Last week, I wrote that Clint Eastwood was probably thinking more like a performer than a politician when he gave his rambling, hilarious address to the RNC. Today, Clint Eastwood gave an interview in his local paper, where he explained his thinking at the time. It’s very interesting:
With just an hour before he appeared on stage, it still hadn’t occurred to Eastwood to use an empty chair as a stand-in for the president.
“I got to the convention site just 15 or 20 minutes before I was scheduled to go on,” he said. “That was fine, because everything was very well organized.”
After a quick trip through airport-style security, he was taken to a Green Room, where Archbishop Dolan of New York sought him out to say hello. Then he was taken backstage to wait for his cue. And that was when inspiration struck.
“There was a stool there, and some fella kept asking me if I wanted to sit down,” Eastwood said. “When I saw the stool sitting there, it gave me the idea. I’ll just put the stool out there and I’ll talk to Mr. Obama and ask him why he didn’t keep all of the promises he made to everybody.” ….
As he wrapped up his remarks, he was aware his presentation was “very unorthodox,” but that was his intent from the beginning, even if some people weren’t on board.
“They’ve got this crazy actor who’s 82 years old up there in a suit,” he said. “I was a mayor, and they’re probably thinking I know how to give a speech, but even when I was mayor I never gave speeches. I gave talks.”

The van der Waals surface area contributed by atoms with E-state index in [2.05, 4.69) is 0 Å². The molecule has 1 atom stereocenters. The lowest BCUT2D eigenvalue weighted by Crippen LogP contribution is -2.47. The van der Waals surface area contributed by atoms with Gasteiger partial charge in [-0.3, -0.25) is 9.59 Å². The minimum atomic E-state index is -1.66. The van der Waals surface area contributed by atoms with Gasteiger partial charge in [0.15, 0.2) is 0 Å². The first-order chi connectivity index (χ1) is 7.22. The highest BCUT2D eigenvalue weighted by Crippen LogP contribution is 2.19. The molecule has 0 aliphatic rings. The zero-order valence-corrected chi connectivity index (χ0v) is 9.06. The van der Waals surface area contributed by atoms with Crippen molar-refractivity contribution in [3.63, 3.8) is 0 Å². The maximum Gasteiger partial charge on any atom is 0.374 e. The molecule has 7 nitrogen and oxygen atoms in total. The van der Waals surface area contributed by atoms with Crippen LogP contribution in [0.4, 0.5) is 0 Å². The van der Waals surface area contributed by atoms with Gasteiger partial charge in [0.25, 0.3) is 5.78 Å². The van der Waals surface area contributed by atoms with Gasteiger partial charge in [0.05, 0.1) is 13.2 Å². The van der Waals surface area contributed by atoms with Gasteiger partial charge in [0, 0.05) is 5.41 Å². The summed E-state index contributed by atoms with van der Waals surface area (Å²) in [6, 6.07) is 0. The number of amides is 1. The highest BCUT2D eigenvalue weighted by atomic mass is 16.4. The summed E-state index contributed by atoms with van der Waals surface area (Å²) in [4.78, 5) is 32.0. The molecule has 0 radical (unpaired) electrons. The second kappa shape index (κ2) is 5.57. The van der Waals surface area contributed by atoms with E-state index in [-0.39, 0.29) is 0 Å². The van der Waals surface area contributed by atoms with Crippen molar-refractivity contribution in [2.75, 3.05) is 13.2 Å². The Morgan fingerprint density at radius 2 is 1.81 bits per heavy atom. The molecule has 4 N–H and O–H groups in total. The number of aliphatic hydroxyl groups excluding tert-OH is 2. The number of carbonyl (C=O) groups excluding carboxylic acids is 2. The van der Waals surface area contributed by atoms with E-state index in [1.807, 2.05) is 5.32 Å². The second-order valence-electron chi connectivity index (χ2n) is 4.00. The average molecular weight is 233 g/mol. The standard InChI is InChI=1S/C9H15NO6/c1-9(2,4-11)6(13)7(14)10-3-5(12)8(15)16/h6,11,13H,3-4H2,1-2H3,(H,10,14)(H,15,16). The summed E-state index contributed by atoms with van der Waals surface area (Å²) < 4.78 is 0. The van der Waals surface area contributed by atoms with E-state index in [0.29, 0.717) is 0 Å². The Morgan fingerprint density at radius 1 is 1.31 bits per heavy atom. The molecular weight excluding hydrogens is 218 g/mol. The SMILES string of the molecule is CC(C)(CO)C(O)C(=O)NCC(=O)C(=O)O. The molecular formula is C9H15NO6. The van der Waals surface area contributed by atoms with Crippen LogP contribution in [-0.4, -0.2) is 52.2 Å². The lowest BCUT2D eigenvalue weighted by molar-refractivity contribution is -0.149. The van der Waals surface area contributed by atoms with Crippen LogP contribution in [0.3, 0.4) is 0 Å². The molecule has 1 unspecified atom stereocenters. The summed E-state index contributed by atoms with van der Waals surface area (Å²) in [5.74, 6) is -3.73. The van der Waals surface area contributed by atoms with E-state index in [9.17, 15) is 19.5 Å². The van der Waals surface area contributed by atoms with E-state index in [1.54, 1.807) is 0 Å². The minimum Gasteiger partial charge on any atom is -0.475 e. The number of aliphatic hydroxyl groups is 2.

The whole thing is a fascinating testimony to the way that our self-conceptions shape the way we live our lives. Eastwood thinks of himself as a “crazy actor,” so, even when he was a professional politician, he still gave the kind of “talks” that a crazy actor would give. Even though he was well aware of the fact that his performance wasn’t the thing that someone at a political convention was supposed to do, he felt compelled to do it, because that’s who he is. One could understand Bill Clinton’s speech yesterday in a similar fashion — Clinton went miles off script and overtime to hammer Republicans on policy details because that’s the sort of speech he thinks that he, Bill Clinton, ought to deliver. Indeed, I might bet this need to be true to one’s own self-conception explain why so many people seem to make mistakes when trying out new roles, entertainers stepping in politics being just one sort of example. Sometimes, people choose to take on responsibilities where they need to act differently than they normally would. People that can’t bring themselves to do that have a great deal of integrity, but are also really likely to screw up.
The philosopher Bernard Williams has this wonderful notion of “authenticity” as self-sincerity; being true to our own freely chosen ideals and beliefs in our actions and life choices. Clint Eastwood, it seems clear, was being authentically himself. That was the problem.